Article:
When experimental findings are not compatible with the textbook view, scientists know they have quite a challenge in their hands. Dr. Fabio Stossi, Dr. Michael A. Mancini at Baylor College of Medicine and their colleagues faced this situation when they were investigating how cells modulate their responses to estrogen at single-cell and -gene level.
“Estrogen is a type of steroid hormone that modulates a large number of biological functions, both in males and females, by regulating the activity of hundreds of genes per cell,” said Stossi, associate professor of molecular and cellular biology and technical director of the Integrated Microscopy Core at Baylor.
A great deal is known about how estrogen triggers its effects. It binds to a nuclear transcription factor (estrogen receptor, or ER), which in turn interacts with specific DNA sequences facilitating the recruitment of coregulators that participate in the regulation of gene expression.
It was assumed that this process would likely happen simultaneously in all the ER-containing cells in a population that was stimulated with estrogen, but little was known of how actual single cells or individual alleles – copies of the same gene – responded. Which is why researchers did not anticipate their findings.
Looking at individual cells and alleles
“In the current study, we worked with human breast cancer cell lines grown in the lab. Using both molecular and imaging analyses, we determined, at single-cell and -allele levels, the expression of two well-characterized genes, GREB1 and MYC, whose activity is regulated by estrogen,” said Mancini, professor of molecular and cellular biology, and pharmacology and chemical biology at Baylor. Mancini also is the academic director of the long-running Integrated Microscopy Core (IMC) at Baylor and director of the recently-formed GCC Center for Advanced Microscopy and Image Informatics (CAMII), a CPRIT-funded resource across Baylor and the Texas A&M Institute for Bioscience and Technology.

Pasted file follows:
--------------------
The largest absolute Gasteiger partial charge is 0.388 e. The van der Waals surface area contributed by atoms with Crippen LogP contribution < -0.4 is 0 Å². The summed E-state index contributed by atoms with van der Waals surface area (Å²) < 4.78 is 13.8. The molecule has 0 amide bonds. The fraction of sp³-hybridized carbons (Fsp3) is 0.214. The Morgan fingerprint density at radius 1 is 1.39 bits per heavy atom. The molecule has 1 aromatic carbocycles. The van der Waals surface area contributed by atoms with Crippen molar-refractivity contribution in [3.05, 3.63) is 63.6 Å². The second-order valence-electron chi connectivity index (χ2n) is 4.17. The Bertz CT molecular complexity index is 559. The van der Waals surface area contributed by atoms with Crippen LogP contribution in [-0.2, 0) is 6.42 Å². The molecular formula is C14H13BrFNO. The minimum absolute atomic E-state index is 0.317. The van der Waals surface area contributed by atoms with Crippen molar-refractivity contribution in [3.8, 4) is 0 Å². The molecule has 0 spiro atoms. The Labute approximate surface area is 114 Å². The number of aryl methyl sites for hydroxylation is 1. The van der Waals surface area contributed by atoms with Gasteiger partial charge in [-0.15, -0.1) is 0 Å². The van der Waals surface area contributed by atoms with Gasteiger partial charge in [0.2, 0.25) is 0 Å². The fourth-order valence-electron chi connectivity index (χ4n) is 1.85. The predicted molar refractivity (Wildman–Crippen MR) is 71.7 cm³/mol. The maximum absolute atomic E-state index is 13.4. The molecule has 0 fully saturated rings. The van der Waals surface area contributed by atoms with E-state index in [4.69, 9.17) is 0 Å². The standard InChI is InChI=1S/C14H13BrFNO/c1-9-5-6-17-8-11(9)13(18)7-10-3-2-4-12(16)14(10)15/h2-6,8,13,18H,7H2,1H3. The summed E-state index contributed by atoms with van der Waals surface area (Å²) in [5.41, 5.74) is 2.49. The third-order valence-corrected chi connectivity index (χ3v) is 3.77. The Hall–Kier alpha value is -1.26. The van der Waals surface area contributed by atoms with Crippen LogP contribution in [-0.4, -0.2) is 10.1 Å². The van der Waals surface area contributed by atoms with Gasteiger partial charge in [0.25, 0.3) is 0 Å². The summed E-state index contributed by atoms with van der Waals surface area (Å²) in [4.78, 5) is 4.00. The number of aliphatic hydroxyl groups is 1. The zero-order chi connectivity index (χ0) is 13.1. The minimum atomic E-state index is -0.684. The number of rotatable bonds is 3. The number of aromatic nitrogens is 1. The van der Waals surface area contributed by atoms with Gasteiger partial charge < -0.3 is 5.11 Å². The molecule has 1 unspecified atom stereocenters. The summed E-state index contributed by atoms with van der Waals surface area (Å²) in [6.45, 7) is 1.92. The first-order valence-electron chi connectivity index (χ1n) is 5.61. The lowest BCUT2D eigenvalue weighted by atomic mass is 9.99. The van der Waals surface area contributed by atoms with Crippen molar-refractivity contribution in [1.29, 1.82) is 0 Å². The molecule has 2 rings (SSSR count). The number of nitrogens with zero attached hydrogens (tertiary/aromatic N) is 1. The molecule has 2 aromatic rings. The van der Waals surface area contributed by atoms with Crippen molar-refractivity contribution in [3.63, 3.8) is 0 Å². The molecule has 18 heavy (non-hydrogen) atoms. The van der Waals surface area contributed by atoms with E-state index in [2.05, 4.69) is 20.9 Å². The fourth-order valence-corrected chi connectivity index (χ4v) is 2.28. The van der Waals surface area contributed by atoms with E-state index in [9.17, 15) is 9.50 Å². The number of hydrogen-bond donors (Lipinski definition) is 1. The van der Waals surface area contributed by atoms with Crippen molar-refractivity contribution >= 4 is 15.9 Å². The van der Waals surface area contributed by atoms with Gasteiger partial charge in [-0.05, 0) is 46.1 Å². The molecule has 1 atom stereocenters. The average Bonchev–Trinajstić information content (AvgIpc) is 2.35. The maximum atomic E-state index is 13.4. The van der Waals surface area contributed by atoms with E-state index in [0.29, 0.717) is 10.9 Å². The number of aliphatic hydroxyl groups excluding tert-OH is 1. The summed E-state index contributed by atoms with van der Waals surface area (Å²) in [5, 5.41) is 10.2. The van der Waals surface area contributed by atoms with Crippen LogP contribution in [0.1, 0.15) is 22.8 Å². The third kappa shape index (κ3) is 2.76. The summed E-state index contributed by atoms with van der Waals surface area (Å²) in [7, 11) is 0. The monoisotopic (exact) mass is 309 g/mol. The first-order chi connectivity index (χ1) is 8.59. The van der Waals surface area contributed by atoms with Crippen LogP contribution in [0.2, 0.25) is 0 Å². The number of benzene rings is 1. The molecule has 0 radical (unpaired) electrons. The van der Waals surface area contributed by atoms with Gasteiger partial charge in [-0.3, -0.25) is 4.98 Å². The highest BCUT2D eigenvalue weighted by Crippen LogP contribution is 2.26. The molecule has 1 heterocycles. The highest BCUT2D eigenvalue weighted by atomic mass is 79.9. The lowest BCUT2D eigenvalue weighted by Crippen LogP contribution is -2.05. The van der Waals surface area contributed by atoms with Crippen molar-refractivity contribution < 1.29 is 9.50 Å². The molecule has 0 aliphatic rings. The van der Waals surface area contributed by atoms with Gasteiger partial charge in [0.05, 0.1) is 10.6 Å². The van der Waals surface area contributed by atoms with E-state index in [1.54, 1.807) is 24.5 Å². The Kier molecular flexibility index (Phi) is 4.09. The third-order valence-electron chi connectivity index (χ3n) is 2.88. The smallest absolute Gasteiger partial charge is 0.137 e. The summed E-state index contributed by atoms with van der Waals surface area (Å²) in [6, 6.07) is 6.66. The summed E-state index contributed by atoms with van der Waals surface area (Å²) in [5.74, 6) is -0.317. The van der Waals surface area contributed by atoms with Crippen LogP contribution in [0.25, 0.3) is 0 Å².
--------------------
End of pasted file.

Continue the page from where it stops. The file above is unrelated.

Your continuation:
The researchers incubated the cells in the lab and treated them with estrogen. Then, they looked at the expression of GREB1 and MYC genes in individual cells, and at the expression of individual alleles in each cell. As expected, they found that estrogen activated GREB1 and MYC genes quickly, within 15 minutes, but there was an unexpected and marked asynchronous response to hormone simulation at both individual cell and allele levels.
“Our analyses showed that gene activation of cells in a population appeared more random than we expected. In single cells, the response of each copy of the gene was independent from that of its neighboring cells. In some cells, no alleles of the genes were active, whereas cells next to them would have some or all their gene copies active,” Stossi said.
Nevertheless, the researchers explained, although these findings had not been described before in estrogen receptor biology, they were not a complete surprise.
Studies in genetically identical bacteria have shown that, when subjected to the same treatment, not all the bacteria respond the same way. This is called phenotypical heterogeneity.
“We have been interrogating mechanisms of action of ER via state-of-the-art imaging/analysis since the 90’s, with continual improvements in our resources as they are developed or when they come to market,” Mancini said.
In this study we have uncovered novel characteristics of estrogen action in mammalian cells for the first time.”
“Having phenotypical heterogeneity confers an important adaptation strategy to cell populations, whether they are cancerous or normal. If all the cells in a population responded the same way to a harmful stimulus, for instance, by stopping an essential function, then they would not have the capability of surviving. But responding differently may allow some cells to survive,” Mancini said.